DISCLOSE Act Fails in Key Senate Procedural Vote
The DISCLOSE Act (H.R. 5175, the Democracy is Strengthened by Casting Light on Spending in Elections Act) passed the House on June 24, 2010, but the Senate version (S. 3628) failed in a 57-41 party-line cloture vote on July 27, 2010. Senate Majority Leader Harry Reid indicated he would schedule a second vote on the legislation in September 2010.
Based on the July 27, 2010 vote, it appears unlikely the DISCLOSE Act in its current form will be enacted prior to the November 2, 2010 elections. However, it is possible that more limited legislation capable of securing 60 votes in the Senate might be pursued.
DISCLOSE Act Details
The DISCLOSE Act was drafted in response to the Supreme Court decision in Citizens United v. Federal Election Commission, 130 S. Ct. 876 (2010), which allows corporations and labor unions to use treasury funds to pay for communications that urge voters to support or oppose federal candidates (‘independent expenditures’). The Citizens United ruling was the subject of an unprecedented exchange between President Obama and Supreme Court Justice Samuel Alito during the 2010 State of the Union address, and the DISCLOSE Act has received strong support from the White House.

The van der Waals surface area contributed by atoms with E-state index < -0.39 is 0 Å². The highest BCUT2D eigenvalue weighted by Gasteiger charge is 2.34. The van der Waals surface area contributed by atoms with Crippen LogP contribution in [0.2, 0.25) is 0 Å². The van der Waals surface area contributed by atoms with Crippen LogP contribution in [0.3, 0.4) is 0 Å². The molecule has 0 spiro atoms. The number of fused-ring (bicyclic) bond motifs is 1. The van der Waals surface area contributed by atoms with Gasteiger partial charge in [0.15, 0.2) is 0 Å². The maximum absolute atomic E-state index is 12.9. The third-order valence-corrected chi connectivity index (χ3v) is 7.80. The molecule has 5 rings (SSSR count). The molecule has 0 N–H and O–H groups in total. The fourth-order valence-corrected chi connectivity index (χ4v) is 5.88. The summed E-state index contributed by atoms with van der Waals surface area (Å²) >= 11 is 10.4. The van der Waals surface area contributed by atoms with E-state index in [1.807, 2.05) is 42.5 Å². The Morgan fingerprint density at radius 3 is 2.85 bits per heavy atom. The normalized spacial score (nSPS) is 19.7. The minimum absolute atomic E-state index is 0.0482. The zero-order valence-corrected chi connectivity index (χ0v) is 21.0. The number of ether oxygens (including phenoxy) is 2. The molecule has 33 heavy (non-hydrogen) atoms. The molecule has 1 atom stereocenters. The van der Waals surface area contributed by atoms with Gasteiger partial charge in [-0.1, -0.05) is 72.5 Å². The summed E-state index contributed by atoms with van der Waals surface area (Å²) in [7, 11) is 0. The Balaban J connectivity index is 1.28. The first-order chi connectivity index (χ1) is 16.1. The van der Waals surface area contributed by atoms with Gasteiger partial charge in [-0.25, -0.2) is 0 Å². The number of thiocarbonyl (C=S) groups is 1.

The DISCLOSE Act would prohibit independent expenditures and electioneering communications paid for by each of the following:
- federal contractors
- TARP recipients
- “foreign controlled” domestic corporations
The latest Senate version of the DISCLOSE Act would not effect the ability of domestic subsidiaries of foreign corporations from establishing and administering Political Action Committees (PACs).
The DISCLOSE Act would require more of the following:
- disclosure of detailed funding and transfer information to the Federal Election Commission (FEC)
- disclaimers in advertisements
- disclosure to shareholders, members and contributors
- disclosure under the Lobbying Disclosure Act
The DISCLOSE Act would become effective 30 days after enactment, regardless of whether the FEC has adopted implementing regulations.
A Review of Citizens United
As a result of Citizens United, corporations and labor unions may now use treasury funds to pay for communications that urge voters to support or oppose federal candidates (‘express advocacy’). The ban on corporate and labor union direct contributions to federal candidates, political parties or Political Action Committees (PACs) remains in place. In addition, the decision upheld independent expenditure and electioneering communications disclaimer and disclosure requirements.